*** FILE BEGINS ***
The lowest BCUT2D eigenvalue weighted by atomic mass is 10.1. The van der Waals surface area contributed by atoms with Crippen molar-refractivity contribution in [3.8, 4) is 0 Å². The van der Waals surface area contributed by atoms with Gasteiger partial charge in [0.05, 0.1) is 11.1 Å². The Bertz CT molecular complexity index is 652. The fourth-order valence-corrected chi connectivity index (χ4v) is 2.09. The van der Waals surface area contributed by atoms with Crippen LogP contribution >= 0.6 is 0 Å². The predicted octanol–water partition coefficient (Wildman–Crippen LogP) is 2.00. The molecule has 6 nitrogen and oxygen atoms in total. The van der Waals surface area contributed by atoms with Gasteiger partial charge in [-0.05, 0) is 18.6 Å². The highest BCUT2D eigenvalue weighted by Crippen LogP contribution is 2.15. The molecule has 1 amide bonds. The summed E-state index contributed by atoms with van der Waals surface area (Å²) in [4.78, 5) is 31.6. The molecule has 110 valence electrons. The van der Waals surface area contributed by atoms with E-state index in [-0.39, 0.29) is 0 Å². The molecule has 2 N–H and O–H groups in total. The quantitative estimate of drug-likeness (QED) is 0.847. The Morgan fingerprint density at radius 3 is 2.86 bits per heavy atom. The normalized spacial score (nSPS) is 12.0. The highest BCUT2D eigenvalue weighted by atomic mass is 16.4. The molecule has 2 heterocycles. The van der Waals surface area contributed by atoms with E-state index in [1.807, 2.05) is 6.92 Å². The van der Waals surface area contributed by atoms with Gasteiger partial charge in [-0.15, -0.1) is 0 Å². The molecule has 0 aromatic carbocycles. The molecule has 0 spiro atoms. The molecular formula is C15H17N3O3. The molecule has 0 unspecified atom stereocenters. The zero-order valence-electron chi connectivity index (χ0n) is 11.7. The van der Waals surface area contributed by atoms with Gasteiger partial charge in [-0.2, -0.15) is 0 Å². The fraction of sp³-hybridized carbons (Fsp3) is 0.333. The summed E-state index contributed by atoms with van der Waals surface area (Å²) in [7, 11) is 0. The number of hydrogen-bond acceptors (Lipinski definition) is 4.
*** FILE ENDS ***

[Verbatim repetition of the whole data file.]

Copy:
The lowest BCUT2D eigenvalue weighted by atomic mass is 10.1. The van der Waals surface area contributed by atoms with Crippen molar-refractivity contribution in [3.8, 4) is 0 Å². The van der Waals surface area contributed by atoms with Gasteiger partial charge in [0.05, 0.1) is 11.1 Å². The Bertz CT molecular complexity index is 652. The fourth-order valence-corrected chi connectivity index (χ4v) is 2.09. The van der Waals surface area contributed by atoms with Crippen LogP contribution >= 0.6 is 0 Å². The predicted octanol–water partition coefficient (Wildman–Crippen LogP) is 2.00. The molecule has 6 nitrogen and oxygen atoms in total. The van der Waals surface area contributed by atoms with Gasteiger partial charge in [-0.05, 0) is 18.6 Å². The highest BCUT2D eigenvalue weighted by Crippen LogP contribution is 2.15. The molecule has 1 amide bonds. The summed E-state index contributed by atoms with van der Waals surface area (Å²) in [4.78, 5) is 31.6. The molecule has 110 valence electrons. The van der Waals surface area contributed by atoms with E-state index in [-0.39, 0.29) is 0 Å². The molecule has 2 N–H and O–H groups in total. The quantitative estimate of drug-likeness (QED) is 0.847. The Morgan fingerprint density at radius 3 is 2.86 bits per heavy atom. The normalized spacial score (nSPS) is 12.0. The highest BCUT2D eigenvalue weighted by atomic mass is 16.4. The molecule has 2 heterocycles. The van der Waals surface area contributed by atoms with E-state index in [1.807, 2.05) is 6.92 Å². The van der Waals surface area contributed by atoms with Gasteiger partial charge in [-0.15, -0.1) is 0 Å². The molecule has 0 aromatic carbocycles. The molecule has 0 spiro atoms. The molecular formula is C15H17N3O3. The molecule has 0 unspecified atom stereocenters. The zero-order valence-electron chi connectivity index (χ0n) is 11.7. The van der Waals surface area contributed by atoms with Gasteiger partial charge in [-0.2, -0.15) is 0 Å². The fraction of sp³-hybridized carbons (Fsp3) is 0.333. The summed E-state index contributed by atoms with van der Waals surface area (Å²) in [7, 11) is 0. The number of hydrogen-bond acceptors (Lipinski definition) is 4.